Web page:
Astrology: Film: ‘Before Midnight’ (2013)

Sony Pictures Classics

Relationships are no better than the communication that cultivates and perhaps dooms them. There’s no grander cinematic illustration of this hypothesis than Richard Linklater’s Before Midnight, which revisits American Jesse (Ethan Hawke) and Frenchwoman Celine (Julie Delpy) years after they meet neat in Before Sunrise (1995) as young adults, and several years later when Jesse is married to someone else in Before Sunset (2004). In the latest installment, Before Midnight, in which both Hawke and Delpy share screenwriting credit, communication does not foster and console. Celine uses it as a dagger – her talky Mercurial powerhouse combining with the control, manipulation and power-mongering of Pluto – bringing the relationship thisclose to an irreversible shutdown as one can get.

The duo – Jesse, a successful novelist, is divorced from his first wife – have now gotten together for real and have twin daughters. They’re at the tail end of an idyllic vacation in southern Greece with the family of one of Jesse’s literary colleagues. Seeing the couple and their twin daughters traveling by car elicits a collective sigh of relief, as though the union is a reward for making good on their destined connection years earlier.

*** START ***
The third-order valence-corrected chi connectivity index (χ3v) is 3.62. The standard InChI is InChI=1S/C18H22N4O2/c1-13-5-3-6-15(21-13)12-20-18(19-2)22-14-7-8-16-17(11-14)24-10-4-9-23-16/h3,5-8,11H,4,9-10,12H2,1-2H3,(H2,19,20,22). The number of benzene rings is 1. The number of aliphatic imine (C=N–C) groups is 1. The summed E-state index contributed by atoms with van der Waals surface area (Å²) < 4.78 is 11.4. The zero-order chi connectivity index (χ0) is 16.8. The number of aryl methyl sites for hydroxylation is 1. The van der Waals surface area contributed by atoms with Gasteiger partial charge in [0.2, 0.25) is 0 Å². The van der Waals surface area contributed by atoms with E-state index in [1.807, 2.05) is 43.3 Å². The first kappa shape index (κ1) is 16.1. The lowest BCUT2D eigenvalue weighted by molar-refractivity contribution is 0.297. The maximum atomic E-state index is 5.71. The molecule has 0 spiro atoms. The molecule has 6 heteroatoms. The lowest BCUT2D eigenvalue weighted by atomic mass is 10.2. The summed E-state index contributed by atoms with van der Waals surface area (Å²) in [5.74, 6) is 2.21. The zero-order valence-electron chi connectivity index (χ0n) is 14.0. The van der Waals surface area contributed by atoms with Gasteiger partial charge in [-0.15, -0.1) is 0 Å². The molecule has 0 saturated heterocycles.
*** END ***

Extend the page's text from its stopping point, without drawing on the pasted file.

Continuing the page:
But what’s this? The Greek sun has found a dangerous fuse within Celine that doesn’t need much instigating to ignite. She’s been offered a nice job promotion in France, and she interprets Jesse’s mentioning how he’d like to spend more time with his son, who’s spent the summer with dad and Celine, as a threat to her professional advancement that will also require her to move to Illinois with Jesse. Celine’s insecurities and anger mount and then explode at the pair’s romantic getaway, a going-away gift from the assortment of Greek guests.

In true Plutonian fashion, Celine jumps on Jesse’s every word and turns the conversation, Mercury’s bailiwick, into a one-sided series of vicious and increasingly caustic diatribes. It’s speech as a weapon. As Jesse says, “It must be terrible carrying so much female oppression.”

One character describes this Greek paradise as “thousands of years of myth and tragedy” which, in Before Midnight, arguably includes marital strife. Stefanos, one of entourage, describes it best: “We’re not fighting, we’re negotiating.” Another visit with the true-to-life lovebirds, please.

Astrology Film Rating: ☿♇ (Mercury, Pluto)

 

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